FILE - In this Sunday, Dec. 7, 2008 file photo, British musician Ginger Baker performs at the ‘Zildjian Drummers Achievement Awards’ at the Shepherd’s Bush Empire in London. The family of drummer Ginger Baker, the volatile and propulsive British musician who was best known for his time with the power trio Cream, says he died, Sunday Oct. 6, 2019. He was 80. (AP Photo/MJ Kim, File)

Ginger Baker, Cream’s volatile drummer, dies at 80

His daughter Nettie confirmed that Baker died in Britain

Ginger Baker, the volatile and propulsive drummer for Cream and other bands who wielded blues power and jazz finesse and helped shatter boundaries of time, tempo and style in popular music, died Sunday at age 80, his family said.

With blazing eyes, orange-red hair and a temperament to match, the London native ranked with The Who’s Keith Moon and Led Zeppelin’s John Bonham as the embodiment of musical and personal fury. Using twin bass drums, Baker fashioned a pounding, poly-rhythmic style uncommonly swift and heavy that inspired and intimidated countless musicians. But every beat seemed to mirror an offstage eruption — whether his violent dislike of Cream bandmate Jack Bruce or his on-camera assault of a documentary maker, Jay Bulger, whom he smashed in the nose with his walking stick.

Bulger would call the film, released in 2012, “Beware of Mr. Baker.”

Baker’s family said on Twitter that he died Sunday: “We are very sad to say that Ginger has passed away peacefully in hospital this morning.”

His daughter Nettie confirmed that Baker died in Britain but gave no other details. The family had said on Sept. 25 that Baker was critically ill in the hospital.

While Rolling Stone magazine once ranked him the third-greatest rock drummer of all time, behind Moon and Bonham, Baker had contempt for Moon and others he dismissed as “bashers” without style or background. Baker and his many admirers saw him as a rounded, sophisticated musician — an arranger, composer and student of the craft, absorbing sounds from around the world. He had been playing jazz since he was a teenager and spent years in Africa in the 1970s, forming a close friendship with the Nigerian musician-activist Fela Kuti.

“He was so unique and had such a distinctive personality,” Stewart Copeland of the Police told www.musicradar.com in 2013. “Nobody else followed in his footsteps. Everybody tried to be John Bonham and copy his licks, but it’s rare that you hear anybody doing the Ginger Baker thing.”

But many fans thought of Baker as a rock star, who teamed with Eric Clapton and Bruce in the mid-1960s to become Cream — one of the first supergroups and first power trios. All three were known individually in the London blues scene and together they helped make rock history by elevating instrumental prowess above the songs themselves, even as they had hits with “Sunshine of Your Love,” ”I Feel Free” and “White Room.”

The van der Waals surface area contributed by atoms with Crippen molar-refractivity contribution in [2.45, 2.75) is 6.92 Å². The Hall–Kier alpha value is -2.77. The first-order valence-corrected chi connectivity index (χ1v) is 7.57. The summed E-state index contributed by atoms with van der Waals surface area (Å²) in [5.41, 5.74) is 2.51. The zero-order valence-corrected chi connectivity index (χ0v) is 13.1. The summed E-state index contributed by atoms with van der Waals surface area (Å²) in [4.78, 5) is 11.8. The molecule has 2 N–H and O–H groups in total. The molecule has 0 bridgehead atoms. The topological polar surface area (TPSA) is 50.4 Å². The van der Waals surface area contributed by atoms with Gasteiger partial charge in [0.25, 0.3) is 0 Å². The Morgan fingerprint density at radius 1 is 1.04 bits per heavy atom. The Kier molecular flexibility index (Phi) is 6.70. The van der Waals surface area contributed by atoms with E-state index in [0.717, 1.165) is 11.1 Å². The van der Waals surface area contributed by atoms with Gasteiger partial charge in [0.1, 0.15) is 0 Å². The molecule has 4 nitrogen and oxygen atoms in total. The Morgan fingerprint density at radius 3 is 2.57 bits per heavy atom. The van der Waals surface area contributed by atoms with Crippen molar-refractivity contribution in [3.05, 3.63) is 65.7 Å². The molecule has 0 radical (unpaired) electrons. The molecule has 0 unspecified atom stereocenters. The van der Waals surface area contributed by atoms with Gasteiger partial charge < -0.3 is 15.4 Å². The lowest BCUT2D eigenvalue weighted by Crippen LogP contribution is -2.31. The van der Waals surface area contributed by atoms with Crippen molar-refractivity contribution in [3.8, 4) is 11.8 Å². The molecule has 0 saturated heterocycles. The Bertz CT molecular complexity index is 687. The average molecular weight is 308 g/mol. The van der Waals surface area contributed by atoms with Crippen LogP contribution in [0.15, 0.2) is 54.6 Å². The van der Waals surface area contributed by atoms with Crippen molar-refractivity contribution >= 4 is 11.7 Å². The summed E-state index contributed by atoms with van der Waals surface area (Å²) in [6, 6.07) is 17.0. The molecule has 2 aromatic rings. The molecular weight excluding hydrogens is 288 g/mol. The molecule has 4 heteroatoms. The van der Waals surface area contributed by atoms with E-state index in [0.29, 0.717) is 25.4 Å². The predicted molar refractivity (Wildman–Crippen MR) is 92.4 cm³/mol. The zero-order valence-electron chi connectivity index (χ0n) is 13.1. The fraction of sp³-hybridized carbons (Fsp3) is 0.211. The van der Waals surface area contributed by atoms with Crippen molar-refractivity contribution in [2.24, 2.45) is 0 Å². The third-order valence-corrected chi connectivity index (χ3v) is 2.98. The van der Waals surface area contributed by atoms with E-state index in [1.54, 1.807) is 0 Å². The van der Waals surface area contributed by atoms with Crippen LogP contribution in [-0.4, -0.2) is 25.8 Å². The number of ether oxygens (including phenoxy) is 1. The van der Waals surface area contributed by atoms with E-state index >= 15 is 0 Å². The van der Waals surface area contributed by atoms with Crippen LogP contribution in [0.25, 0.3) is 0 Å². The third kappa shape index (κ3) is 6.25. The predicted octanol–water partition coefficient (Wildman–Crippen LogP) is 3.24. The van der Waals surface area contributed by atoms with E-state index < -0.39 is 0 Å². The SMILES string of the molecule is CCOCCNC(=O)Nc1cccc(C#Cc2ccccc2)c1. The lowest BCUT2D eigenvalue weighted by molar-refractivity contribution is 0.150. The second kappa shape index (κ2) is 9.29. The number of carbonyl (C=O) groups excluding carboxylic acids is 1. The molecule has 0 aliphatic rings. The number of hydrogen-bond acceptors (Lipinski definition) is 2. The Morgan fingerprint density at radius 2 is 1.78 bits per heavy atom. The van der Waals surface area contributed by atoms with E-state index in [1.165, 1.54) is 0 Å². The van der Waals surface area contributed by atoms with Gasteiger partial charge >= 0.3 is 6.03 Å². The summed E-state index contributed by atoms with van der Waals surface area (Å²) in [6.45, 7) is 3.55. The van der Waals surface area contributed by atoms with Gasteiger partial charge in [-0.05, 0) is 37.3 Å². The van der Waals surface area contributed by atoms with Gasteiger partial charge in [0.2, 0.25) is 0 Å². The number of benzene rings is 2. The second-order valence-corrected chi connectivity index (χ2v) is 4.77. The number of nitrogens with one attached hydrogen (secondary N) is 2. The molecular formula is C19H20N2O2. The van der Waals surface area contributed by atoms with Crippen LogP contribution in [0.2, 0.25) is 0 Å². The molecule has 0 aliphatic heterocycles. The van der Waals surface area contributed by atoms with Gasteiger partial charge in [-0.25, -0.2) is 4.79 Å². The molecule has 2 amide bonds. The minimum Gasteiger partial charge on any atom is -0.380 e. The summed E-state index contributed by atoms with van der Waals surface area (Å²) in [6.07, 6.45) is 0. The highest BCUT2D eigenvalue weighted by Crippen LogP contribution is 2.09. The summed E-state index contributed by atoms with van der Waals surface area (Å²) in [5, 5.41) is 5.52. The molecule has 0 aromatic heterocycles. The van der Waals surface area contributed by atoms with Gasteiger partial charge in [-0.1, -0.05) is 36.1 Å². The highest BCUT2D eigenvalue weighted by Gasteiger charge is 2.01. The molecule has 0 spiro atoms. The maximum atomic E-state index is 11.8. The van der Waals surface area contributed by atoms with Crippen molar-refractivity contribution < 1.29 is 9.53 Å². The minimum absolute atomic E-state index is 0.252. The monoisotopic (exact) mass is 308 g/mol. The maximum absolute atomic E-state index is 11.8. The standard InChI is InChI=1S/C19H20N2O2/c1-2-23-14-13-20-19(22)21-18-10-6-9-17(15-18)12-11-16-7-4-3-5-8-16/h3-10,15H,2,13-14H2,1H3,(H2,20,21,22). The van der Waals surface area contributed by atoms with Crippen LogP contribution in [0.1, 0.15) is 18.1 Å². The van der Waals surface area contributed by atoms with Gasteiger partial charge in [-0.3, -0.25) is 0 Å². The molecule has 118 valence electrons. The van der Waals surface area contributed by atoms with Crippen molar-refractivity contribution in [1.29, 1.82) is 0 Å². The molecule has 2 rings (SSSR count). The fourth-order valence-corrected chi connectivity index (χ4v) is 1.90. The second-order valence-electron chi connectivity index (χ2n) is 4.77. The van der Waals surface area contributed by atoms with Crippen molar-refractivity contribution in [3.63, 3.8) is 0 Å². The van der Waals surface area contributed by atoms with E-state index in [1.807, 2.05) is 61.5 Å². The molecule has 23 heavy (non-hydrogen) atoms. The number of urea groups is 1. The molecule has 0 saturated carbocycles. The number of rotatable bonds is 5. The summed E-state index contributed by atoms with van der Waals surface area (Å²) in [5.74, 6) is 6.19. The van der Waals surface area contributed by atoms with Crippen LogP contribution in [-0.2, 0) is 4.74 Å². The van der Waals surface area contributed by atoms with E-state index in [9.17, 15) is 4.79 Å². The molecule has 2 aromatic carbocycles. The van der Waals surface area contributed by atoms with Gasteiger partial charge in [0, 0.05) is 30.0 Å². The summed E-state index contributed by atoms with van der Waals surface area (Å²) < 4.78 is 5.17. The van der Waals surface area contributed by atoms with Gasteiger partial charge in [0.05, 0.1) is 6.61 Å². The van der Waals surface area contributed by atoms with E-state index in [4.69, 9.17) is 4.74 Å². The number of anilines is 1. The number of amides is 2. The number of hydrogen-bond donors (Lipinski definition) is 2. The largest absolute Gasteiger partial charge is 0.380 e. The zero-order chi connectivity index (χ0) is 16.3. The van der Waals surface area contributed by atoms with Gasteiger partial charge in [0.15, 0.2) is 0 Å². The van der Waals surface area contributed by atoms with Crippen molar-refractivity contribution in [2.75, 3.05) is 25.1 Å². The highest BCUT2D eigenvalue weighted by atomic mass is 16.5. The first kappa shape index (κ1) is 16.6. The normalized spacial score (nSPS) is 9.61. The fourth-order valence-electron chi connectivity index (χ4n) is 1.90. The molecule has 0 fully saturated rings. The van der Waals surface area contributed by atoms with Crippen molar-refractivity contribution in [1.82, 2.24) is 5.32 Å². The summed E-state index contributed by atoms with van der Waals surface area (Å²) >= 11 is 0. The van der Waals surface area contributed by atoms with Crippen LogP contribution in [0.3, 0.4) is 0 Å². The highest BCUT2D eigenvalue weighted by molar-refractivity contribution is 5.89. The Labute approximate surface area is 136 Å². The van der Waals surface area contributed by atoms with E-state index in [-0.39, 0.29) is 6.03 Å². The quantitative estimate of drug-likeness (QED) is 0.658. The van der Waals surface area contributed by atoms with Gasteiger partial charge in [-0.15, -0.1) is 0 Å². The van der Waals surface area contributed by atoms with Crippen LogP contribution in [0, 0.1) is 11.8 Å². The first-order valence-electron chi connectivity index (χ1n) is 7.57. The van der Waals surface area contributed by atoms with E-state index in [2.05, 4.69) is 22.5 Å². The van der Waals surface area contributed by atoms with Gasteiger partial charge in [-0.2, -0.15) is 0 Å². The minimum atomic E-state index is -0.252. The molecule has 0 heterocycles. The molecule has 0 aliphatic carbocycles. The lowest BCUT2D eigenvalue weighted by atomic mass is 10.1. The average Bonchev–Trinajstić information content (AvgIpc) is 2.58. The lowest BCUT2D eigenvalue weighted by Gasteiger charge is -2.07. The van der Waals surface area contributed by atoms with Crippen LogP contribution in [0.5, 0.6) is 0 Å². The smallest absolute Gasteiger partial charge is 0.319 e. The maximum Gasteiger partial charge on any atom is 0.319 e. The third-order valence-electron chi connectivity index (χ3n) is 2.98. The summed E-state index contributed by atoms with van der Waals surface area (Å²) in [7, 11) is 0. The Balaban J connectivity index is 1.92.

Cream was among the most successful acts of its time, selling more than 10 million records. But by 1968 Baker and Bruce had worn each other out and even Clapton had tired of their deafening, marathon jams, including the Baker showcase “Toad,” one of rock’s first extended drum solos. Cream split up at the end of the year, departing with two sold-out shows at London’s Albert Hall. When told by Bulger that he was a founding father of heavy metal, Baker snarled that the genre “should have been aborted.”

To the surprise of many, especially Clapton, he and Baker were soon part of another super group, Blind Faith, which also featured singer-keyboardist Stevie Winwood and bassist Ric Grech.

As Clapton would recall, he and Winwood had been playing informally when Baker turned up (Baker would allege that Clapton invited him). Named Blind Faith by a rueful Clapton, the band was overwhelmed by expectations from the moment it debuted in June 1969 before some 100,000 at a concert in London’s Hyde Park. It split up after completing just one, self-titled album, as notable for its cover photo of a topless young girl as for its music. A highlight from the record: Baker’s cymbal splashes on Winwood’s lyrical ballad “Can’t Find My Way Home.”

“Beneath his somewhat abrasive exterior, there was a very sensitive human being with a heart of gold,” Winwood said in a statement Sunday.

From the 1970s on, Baker was ever more unpredictable. He moved to Nigeria, took up polo, drove a Land Rover across the Sahara, lived on a ranch in South Africa, divorced his first wife and married three more times.

He recorded with Kuti and other Nigerians, jammed with Art Blakey, Elvin Jones and other jazz drummers and played with John Lydon’s Public Image Ltd. He founded Ginger Baker’s Air Force, which cost a fortune and imploded after two albums. He endured his old enemy, Bruce, when Cream was inducted into the Rock and Roll Hall of Fame in 1993 and for Cream reunion concerts a decade later. Bruce died in 2014.